- Title: All-Star Batman and Robin the Boy Wonder vol. 1
- Author: Frank Miller
- Artists: Jim Lee, Scott Williams,
- Line: New 52
- Characters: Batman (Bruce Wayne), Robin (Dick Grayson)
- Publication Date: 2008
- Publisher: DC Comics
- Date Reviewed on GoodReads: 6/05/2016
All Star Batman and Robin – the Boy Wonder is intense, really intense and the art is breath-taking. It brings to mind the classic Frank Miller graphic novel, Batman The Dark Knight Returns. However, that is also part of the problem with this book. In All Star Batman and Robin – Batman is a dangerous psychopath. He’s catching and beating up murderers, rapists, and thieves not to put an end to crime and corruption in Gotham City but because he enjoys it. And he kidnaps Richard Grayson not because after watching Dick watch his parents die he sees a kindred spirit – but because he selfishly wants a protégé, and this Batman will torture a twelve-year-old to get what he wants.
The Justice League also make appearances in this graphic novel – we see Black Canary become Black Canary (which was awesome, if violent), Wonder Woman (another violent psychopath who hates men), Superman (who Batman hates), and Hal Jordan’s Green Lantern (who Batman also hates). The argument and then fight between Batman, Robin, and Hal takes place in a yellow-painted room, because Batman wants to mess with Jordan. Yet, Jordan’s arguments make sense – Batman’s violent actions are and will bring down official wrath on all the masks – all the heroes (who at this point aren’t acting that heroic). Plus, Batman’s anger at Hal seems fueled not by anything concrete but by mere jealousy.
Don’t get me wrong – I loved Frank Miller’s The Dark Knight Returns when I read it in the 80s, and the dark, apocalyptic view of Batman, Gotham City, and the world in that book made sense (as well as shaking up the comics world at the time which was much, much more light-hearted). However, even in The Dark Knight Returns Batman has honor – knowing he’s gotten too old to fight, he hangs up his cape and cowl. When the gang violence and everything else erupts, he comes out of retirement – having lost everything to death or simple abandonment, and he becomes the hero.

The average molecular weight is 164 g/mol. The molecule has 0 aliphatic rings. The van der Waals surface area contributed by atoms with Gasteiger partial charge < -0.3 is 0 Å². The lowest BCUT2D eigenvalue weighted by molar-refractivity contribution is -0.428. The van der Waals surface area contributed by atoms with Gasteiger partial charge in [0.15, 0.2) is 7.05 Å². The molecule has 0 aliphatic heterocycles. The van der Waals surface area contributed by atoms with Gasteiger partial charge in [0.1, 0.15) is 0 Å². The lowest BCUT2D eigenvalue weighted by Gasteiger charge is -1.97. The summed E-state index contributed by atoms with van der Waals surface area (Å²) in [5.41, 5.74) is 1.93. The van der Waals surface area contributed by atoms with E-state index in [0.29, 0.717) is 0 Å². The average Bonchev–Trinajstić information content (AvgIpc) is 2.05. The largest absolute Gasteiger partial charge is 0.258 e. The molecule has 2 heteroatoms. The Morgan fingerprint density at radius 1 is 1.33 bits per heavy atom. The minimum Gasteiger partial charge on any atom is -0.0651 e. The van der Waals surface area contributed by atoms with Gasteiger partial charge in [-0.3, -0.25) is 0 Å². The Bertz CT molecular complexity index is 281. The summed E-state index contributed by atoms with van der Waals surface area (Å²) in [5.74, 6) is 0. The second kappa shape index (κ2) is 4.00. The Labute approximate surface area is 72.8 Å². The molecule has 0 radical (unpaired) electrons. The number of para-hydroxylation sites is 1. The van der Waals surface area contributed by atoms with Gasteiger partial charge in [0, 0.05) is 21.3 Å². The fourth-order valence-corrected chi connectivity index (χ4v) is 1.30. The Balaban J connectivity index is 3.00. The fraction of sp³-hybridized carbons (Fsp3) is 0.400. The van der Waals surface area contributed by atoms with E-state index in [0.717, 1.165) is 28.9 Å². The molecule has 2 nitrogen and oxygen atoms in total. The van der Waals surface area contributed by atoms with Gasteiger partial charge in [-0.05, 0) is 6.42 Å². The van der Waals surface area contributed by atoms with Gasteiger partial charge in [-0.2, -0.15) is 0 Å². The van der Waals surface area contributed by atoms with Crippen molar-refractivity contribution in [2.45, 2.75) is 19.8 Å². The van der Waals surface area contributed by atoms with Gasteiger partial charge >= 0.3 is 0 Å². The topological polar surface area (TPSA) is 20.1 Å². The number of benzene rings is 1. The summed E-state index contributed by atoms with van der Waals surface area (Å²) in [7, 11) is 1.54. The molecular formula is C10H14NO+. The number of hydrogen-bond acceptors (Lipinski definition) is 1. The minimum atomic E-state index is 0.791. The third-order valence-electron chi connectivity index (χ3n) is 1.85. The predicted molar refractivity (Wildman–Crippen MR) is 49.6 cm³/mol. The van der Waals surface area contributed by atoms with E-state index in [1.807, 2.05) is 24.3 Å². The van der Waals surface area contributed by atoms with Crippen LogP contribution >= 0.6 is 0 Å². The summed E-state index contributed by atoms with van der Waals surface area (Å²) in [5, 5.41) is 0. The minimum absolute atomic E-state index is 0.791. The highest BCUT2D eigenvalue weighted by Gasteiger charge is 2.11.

Here, Batman is at the beginning of his career – but he isn’t a detective, he isn’t the caped crusader, he isn’t an honorable knight – he’s a psychopath who cares for no one, who manipulates Dick Grayson into being a killer like himself, who doesn’t even care for Alfred. This isn’t my Batman – and all the breath-taking art doesn’t change that.
I read graphic novels for character – and the character of Batman was way off in this graphic novel. It felt like an Elseworlds or alternative reality Batman – maybe, but not my Batman. Not how Batman has been consistently written by those who seem to know the character best and write the character consistently the best. You’ll notice I never refer to him as Bruce Wayne – that’s because in this book, he’s always Batman – and he’s never Bruce. For once, he needs a little Bruce.
This book will haunt me (that his dying mother saw him as a psychopath, as does Alfred is downright frightening), so that speaks to the power of the story. But it’s not a likeable story, and nothing can take away the fact that Batman is simply out of character. This is too extreme and too unlikable – and I wish I hadn’t read it in some ways.